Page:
Every year, managers write performance reviews. They often consist of 360 feedback and goals for the next quarters, written in a document by the manager and discussed in a meeting with the direct report.
Writing good performance reviews is tough. At least for me. It isn’t fun work. At the same time, delivering a useful performance review is so fulfilling. One that makes the direct report feel understood, challenged and motivated. So despite pouring long hours into writing reviews, I’m always looking forward to performance review periods.
The first section of a performance review is the self review. You can read my reflections about it here: A structured approach to the Self Review summary in Performance Reviews.
The second section of a performance review is the peer review. It’s written by the manager, summarizing feedback given by selected peers through a written form. The manager rewords the answers and extracts common themes in order to deliver useful feedback without calling out who said what.
In the past, I’ve spent many hours preparing each performance review. Back then, I formatted them as letters. Lots of paragraphs and not many bullet points. I came up with connectors to make them cohesive. It required a significant effort. It didn’t scale for me.
But more importantly, it turns out that format wasn’t really helpful for them, my direct reports.
Here’s a fictional example:
Your peers say you’re very communicative, clear and engaging. They say your feedback is frequent, constructive and valuable. At the same time, they suggest you to work on showing more trust for peers as when you give feedback, it sometimes makes them feel you don’t trust their work has good quality.
This year, I’ve followed a more structured approach with some reviews. I’ve saved time. The writings are more consistently formatted. Instead of having some paragraphs connecting all answers, I copy the question name, show the multi-choice answers they got, and follow it with my reword of the comments.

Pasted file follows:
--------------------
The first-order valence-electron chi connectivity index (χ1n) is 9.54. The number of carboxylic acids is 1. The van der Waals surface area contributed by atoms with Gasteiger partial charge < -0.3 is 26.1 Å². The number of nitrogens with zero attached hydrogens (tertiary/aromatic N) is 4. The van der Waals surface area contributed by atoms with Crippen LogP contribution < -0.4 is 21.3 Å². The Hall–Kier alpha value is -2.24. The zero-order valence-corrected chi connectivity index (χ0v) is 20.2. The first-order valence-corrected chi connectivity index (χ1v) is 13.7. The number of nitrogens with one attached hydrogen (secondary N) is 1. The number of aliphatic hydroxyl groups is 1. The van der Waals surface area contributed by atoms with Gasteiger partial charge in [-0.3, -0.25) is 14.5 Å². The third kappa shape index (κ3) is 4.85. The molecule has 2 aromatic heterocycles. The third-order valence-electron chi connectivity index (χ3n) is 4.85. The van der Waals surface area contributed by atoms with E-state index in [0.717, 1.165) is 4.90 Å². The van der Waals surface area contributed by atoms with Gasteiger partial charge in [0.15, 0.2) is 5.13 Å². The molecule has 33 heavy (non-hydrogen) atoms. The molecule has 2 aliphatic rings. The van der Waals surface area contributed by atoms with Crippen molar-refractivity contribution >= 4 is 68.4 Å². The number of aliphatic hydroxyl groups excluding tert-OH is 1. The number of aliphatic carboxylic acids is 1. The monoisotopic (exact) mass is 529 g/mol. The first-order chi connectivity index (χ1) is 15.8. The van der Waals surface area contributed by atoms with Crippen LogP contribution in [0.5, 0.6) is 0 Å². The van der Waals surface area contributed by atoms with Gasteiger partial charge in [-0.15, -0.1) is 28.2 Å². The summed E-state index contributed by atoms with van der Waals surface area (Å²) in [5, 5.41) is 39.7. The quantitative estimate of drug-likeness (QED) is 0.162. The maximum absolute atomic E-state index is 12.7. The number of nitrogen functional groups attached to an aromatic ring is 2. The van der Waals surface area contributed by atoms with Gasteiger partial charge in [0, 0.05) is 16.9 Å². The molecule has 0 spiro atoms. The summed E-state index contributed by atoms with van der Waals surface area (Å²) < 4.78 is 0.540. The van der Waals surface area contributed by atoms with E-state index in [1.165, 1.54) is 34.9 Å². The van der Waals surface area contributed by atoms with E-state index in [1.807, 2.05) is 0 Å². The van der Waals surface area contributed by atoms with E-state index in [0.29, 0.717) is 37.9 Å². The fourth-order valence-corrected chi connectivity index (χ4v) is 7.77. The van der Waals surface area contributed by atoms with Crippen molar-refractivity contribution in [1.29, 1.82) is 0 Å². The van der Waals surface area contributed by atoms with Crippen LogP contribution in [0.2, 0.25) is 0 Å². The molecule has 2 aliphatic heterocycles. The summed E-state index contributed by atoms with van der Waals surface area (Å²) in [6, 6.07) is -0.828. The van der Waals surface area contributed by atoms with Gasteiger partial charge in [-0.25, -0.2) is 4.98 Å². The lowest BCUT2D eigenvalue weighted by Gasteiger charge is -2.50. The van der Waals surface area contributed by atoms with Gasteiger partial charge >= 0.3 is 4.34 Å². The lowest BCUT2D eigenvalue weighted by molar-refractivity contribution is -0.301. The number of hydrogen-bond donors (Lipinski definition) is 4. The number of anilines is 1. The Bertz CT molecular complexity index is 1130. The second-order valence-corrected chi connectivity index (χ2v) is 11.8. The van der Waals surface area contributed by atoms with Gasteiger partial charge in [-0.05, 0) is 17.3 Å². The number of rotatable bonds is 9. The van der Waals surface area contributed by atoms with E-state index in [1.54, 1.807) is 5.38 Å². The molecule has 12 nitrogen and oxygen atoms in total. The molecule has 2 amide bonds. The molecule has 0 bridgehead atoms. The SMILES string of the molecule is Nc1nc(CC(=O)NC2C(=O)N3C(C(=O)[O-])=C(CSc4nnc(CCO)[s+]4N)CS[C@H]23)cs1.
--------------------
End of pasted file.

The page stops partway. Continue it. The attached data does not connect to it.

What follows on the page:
It looks like this:
[Does the employee provide valuable feedback to others?] Answers: Sets a new bar, exceeds expectations, exceeds expectations. Comments: Your peers consistently reported you deliver feedback that is constructive, valuable and frequent.
[Employee communicates effectively with others] Answers: exceeds expectations, needs improvements, meets expectations. Comments: your peers say you’re communicative, clear and engaging. Also, two peers shared that they sometimes feel as if you don’t trust their work, based on how you give feedback about their contributions.
Now, my summaries are more accurate with what the peers wrote, as I don’t feel tempted to add extra words to glue the different answers. The best is that, during the meeting, it focuses the conversation on the specific topic of the question. It allows pausing, reflecting and discussing each of them.
The usefulness of the peer review depends heavily on the amount of feedback peers give for each other and their honesty. But also on the managers to summarize and communicate it appropriately to create behavioral change.
But the questions themselves are key. Bad questions, or questions with multiple meanings, result in not useful answers. On the other hand, good questions lead to answers that enable the employee to get good feedback and suggestions. Here are some good ones I’ve seen:
The employee communicates effectively with others.
The employee provides valuable constructive feedback to others.
The employee is approachable and receptive to feedback.
The employee is reliable, recognizing the relative importance of certain responsibilities, tasks, and projects, and can be counted on to prioritize in order to meet the deadlines.
The employee is resourceful and proactive to get unblocked.
What is one piece of constructive feedback you have to help this person be more effective in their role?